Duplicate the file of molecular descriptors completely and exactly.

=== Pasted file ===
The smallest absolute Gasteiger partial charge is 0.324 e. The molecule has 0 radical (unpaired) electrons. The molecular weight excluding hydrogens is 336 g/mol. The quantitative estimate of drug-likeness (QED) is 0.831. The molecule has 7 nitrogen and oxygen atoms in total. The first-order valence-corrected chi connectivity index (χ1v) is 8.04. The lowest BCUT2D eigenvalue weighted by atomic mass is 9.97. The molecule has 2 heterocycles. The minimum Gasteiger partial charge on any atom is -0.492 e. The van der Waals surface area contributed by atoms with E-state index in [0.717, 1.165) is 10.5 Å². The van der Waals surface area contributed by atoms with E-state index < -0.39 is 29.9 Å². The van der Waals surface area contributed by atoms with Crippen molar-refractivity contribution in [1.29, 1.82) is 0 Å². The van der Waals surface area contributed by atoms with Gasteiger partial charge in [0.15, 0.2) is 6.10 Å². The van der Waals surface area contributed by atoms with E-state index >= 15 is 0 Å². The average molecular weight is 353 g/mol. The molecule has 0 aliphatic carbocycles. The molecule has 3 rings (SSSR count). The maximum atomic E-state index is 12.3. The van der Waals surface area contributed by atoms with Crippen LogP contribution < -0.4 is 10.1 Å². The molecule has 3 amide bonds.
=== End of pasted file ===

The smallest absolute Gasteiger partial charge is 0.324 e. The molecule has 0 radical (unpaired) electrons. The molecular weight excluding hydrogens is 336 g/mol. The quantitative estimate of drug-likeness (QED) is 0.831. The molecule has 7 nitrogen and oxygen atoms in total. The first-order valence-corrected chi connectivity index (χ1v) is 8.04. The lowest BCUT2D eigenvalue weighted by atomic mass is 9.97. The molecule has 2 heterocycles. The minimum Gasteiger partial charge on any atom is -0.492 e. The van der Waals surface area contributed by atoms with E-state index in [0.717, 1.165) is 10.5 Å². The van der Waals surface area contributed by atoms with E-state index < -0.39 is 29.9 Å². The van der Waals surface area contributed by atoms with Crippen molar-refractivity contribution in [1.29, 1.82) is 0 Å². The van der Waals surface area contributed by atoms with Gasteiger partial charge in [0.15, 0.2) is 6.10 Å². The van der Waals surface area contributed by atoms with E-state index >= 15 is 0 Å². The average molecular weight is 353 g/mol. The molecule has 0 aliphatic carbocycles. The molecule has 3 rings (SSSR count). The maximum atomic E-state index is 12.3. The van der Waals surface area contributed by atoms with Crippen LogP contribution < -0.4 is 10.1 Å². The molecule has 3 amide bonds.